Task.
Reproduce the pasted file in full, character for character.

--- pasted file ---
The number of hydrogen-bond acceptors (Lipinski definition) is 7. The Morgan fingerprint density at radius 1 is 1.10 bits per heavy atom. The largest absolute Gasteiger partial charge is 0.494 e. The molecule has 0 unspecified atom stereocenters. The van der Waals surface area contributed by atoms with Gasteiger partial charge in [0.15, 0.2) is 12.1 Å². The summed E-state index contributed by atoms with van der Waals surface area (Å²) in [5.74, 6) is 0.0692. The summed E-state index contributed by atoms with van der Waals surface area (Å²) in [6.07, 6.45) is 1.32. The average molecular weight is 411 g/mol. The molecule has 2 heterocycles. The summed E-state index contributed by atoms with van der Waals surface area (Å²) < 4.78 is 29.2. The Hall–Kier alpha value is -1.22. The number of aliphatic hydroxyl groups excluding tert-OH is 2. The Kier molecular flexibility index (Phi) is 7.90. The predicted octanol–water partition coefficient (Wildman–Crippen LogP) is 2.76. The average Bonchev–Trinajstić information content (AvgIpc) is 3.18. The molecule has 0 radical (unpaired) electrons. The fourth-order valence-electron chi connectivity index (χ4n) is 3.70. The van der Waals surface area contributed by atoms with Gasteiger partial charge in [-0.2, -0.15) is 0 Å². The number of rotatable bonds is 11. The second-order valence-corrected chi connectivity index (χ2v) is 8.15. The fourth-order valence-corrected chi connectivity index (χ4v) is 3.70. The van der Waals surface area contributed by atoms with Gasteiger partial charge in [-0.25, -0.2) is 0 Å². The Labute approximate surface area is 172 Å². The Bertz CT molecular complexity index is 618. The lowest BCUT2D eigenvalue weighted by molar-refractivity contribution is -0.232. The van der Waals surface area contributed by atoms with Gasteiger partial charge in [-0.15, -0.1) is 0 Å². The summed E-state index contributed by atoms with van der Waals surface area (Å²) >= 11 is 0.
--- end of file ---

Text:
The number of hydrogen-bond acceptors (Lipinski definition) is 7. The Morgan fingerprint density at radius 1 is 1.10 bits per heavy atom. The largest absolute Gasteiger partial charge is 0.494 e. The molecule has 0 unspecified atom stereocenters. The van der Waals surface area contributed by atoms with Gasteiger partial charge in [0.15, 0.2) is 12.1 Å². The summed E-state index contributed by atoms with van der Waals surface area (Å²) in [5.74, 6) is 0.0692. The summed E-state index contributed by atoms with van der Waals surface area (Å²) in [6.07, 6.45) is 1.32. The average molecular weight is 411 g/mol. The molecule has 2 heterocycles. The summed E-state index contributed by atoms with van der Waals surface area (Å²) < 4.78 is 29.2. The Hall–Kier alpha value is -1.22. The number of aliphatic hydroxyl groups excluding tert-OH is 2. The Kier molecular flexibility index (Phi) is 7.90. The predicted octanol–water partition coefficient (Wildman–Crippen LogP) is 2.76. The average Bonchev–Trinajstić information content (AvgIpc) is 3.18. The molecule has 0 radical (unpaired) electrons. The fourth-order valence-electron chi connectivity index (χ4n) is 3.70. The van der Waals surface area contributed by atoms with Gasteiger partial charge in [-0.2, -0.15) is 0 Å². The number of rotatable bonds is 11. The second-order valence-corrected chi connectivity index (χ2v) is 8.15. The fourth-order valence-corrected chi connectivity index (χ4v) is 3.70. The van der Waals surface area contributed by atoms with Gasteiger partial charge in [-0.25, -0.2) is 0 Å². The Labute approximate surface area is 172 Å². The Bertz CT molecular complexity index is 618. The lowest BCUT2D eigenvalue weighted by molar-refractivity contribution is -0.232. The van der Waals surface area contributed by atoms with Gasteiger partial charge in [-0.15, -0.1) is 0 Å². The summed E-state index contributed by atoms with van der Waals surface area (Å²) >= 11 is 0.